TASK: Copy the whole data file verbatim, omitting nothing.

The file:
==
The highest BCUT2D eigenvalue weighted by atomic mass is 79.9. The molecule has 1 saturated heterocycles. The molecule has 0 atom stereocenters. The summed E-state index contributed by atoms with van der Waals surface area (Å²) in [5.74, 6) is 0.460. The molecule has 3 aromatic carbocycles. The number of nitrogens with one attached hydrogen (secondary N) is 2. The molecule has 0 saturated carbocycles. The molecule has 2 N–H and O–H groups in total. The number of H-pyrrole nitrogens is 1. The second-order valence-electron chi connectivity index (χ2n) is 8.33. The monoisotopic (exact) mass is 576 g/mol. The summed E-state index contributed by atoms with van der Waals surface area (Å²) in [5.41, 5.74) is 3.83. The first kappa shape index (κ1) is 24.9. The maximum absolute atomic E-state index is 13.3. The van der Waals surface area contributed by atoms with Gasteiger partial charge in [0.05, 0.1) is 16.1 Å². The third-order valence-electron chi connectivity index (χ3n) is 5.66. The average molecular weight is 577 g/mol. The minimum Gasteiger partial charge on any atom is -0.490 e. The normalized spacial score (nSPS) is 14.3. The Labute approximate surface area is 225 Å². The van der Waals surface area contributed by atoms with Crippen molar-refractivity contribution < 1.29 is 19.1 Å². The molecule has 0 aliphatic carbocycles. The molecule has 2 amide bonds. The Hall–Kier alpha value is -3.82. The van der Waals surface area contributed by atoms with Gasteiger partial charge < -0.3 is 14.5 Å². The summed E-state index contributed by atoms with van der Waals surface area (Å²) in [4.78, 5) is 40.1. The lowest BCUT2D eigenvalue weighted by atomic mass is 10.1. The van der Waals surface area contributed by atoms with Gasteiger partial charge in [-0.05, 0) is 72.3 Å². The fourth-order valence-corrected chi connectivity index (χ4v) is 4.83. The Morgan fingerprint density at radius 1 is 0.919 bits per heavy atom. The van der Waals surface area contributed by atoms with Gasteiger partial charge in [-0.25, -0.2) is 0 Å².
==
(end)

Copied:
The highest BCUT2D eigenvalue weighted by atomic mass is 79.9. The molecule has 1 saturated heterocycles. The molecule has 0 atom stereocenters. The summed E-state index contributed by atoms with van der Waals surface area (Å²) in [5.74, 6) is 0.460. The molecule has 3 aromatic carbocycles. The number of nitrogens with one attached hydrogen (secondary N) is 2. The molecule has 0 saturated carbocycles. The molecule has 2 N–H and O–H groups in total. The number of H-pyrrole nitrogens is 1. The second-order valence-electron chi connectivity index (χ2n) is 8.33. The monoisotopic (exact) mass is 576 g/mol. The summed E-state index contributed by atoms with van der Waals surface area (Å²) in [5.41, 5.74) is 3.83. The first kappa shape index (κ1) is 24.9. The maximum absolute atomic E-state index is 13.3. The van der Waals surface area contributed by atoms with Gasteiger partial charge in [0.05, 0.1) is 16.1 Å². The third-order valence-electron chi connectivity index (χ3n) is 5.66. The average molecular weight is 577 g/mol. The minimum Gasteiger partial charge on any atom is -0.490 e. The normalized spacial score (nSPS) is 14.3. The Labute approximate surface area is 225 Å². The van der Waals surface area contributed by atoms with Crippen molar-refractivity contribution < 1.29 is 19.1 Å². The molecule has 0 aliphatic carbocycles. The molecule has 2 amide bonds. The Hall–Kier alpha value is -3.82. The van der Waals surface area contributed by atoms with Gasteiger partial charge < -0.3 is 14.5 Å². The summed E-state index contributed by atoms with van der Waals surface area (Å²) in [4.78, 5) is 40.1. The lowest BCUT2D eigenvalue weighted by atomic mass is 10.1. The van der Waals surface area contributed by atoms with Gasteiger partial charge in [-0.05, 0) is 72.3 Å². The fourth-order valence-corrected chi connectivity index (χ4v) is 4.83. The Morgan fingerprint density at radius 1 is 0.919 bits per heavy atom. The van der Waals surface area contributed by atoms with Gasteiger partial charge in [-0.25, -0.2) is 0 Å².